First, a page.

After gentle 5 MPH breezes cleared the air in North Pole on Friday, Jan. 14, 2011, smoke levels again rose Saturday night, Jan. 15. By 10:00 PM, fine particulate concentrations reached 126.2 micrograms/cubic meter.
The following day, Jan. 16, at 7 PM concentrations pegged to the highest one-hour figure yet displayed on the Live Air Quality monitor for North Pole this year: 131.1 micrograms. The so called “short-term” 24-hour average concentrations reached UNHEALTHY levels from 2 pm to 8 PM (the latest data available at the time of this post).
On Friday, Fairbanks Air Quality (monitoring downtown Fairbanks) reported GOOD air quality and anticipated conditions to be MODERATE and to comply with federal health standards through the weekend with fair dispersion. However, conditions deteriorated and a conscientious Borough employee updated the site Sunday night to report UNHEALTHY air.
Review Clean Air Fairbanks’ previous post: FNSB Real-time Monitoring.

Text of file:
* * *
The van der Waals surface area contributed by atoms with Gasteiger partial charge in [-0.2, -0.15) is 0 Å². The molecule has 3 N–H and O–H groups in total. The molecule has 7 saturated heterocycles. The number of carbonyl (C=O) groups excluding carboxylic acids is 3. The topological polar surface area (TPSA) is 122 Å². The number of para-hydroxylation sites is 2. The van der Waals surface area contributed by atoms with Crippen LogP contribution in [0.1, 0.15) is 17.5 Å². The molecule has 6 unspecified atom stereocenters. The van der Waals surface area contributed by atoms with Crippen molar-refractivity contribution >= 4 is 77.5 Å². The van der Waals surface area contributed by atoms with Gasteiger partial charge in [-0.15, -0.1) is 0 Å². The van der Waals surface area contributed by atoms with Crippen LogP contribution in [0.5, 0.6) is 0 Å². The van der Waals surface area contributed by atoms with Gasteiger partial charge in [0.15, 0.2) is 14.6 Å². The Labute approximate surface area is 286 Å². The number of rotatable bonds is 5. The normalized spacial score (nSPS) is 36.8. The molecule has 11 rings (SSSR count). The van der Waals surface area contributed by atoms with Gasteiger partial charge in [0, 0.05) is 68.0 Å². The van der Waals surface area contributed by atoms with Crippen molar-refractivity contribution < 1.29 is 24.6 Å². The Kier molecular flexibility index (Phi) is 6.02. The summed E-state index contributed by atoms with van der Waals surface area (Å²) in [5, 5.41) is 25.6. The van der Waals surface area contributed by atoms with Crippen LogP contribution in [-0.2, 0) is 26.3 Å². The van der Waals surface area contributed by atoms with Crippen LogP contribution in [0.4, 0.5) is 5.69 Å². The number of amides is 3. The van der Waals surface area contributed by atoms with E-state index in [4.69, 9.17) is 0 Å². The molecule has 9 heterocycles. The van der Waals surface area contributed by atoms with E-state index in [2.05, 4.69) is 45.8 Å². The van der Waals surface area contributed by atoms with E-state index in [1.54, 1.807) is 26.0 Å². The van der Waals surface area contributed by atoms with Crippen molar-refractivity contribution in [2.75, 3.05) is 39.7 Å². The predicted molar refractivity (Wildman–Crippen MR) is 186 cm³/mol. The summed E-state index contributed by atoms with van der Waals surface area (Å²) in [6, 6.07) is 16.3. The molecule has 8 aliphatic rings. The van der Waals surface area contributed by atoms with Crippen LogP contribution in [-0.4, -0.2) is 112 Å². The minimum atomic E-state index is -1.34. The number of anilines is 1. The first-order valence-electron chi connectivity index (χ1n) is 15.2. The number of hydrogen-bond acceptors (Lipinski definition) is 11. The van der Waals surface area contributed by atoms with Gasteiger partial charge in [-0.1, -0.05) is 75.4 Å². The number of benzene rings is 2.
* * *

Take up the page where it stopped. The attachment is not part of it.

A resident living near the North Pole, Alaska smoke epicenter neighborhood of Dawson Road and Lineman Ave contacted Clean Air Fairbanks and asked whether a monitor could be set up near her house. Her husband was in bed with heart palpitations, and she feared for his life.
Clean Air Fairbanks made an appointment to visit with North Pole residents Sunday, Jan. 17, 2011 as well as to report on smoke levels first hand. Our hearts break to know their suffering and understand why they’re pleading for our help to stop the smoke now.
Recent studies have found increased mortality with short-term exposure to PM 2.5 concentrations less than 20 μg/m3, considerably below the “health-based” 24-hour standard of 35 μg/m3. [See Dr. Lori Verbrugge, Alaska Division of Public Health, 2009 Symposium Presentation.]
“Improper and injurious misuse” of heating devices is breaking golden hearts in Fairbanks and in Santa’s hometown of North Pole, Alaska.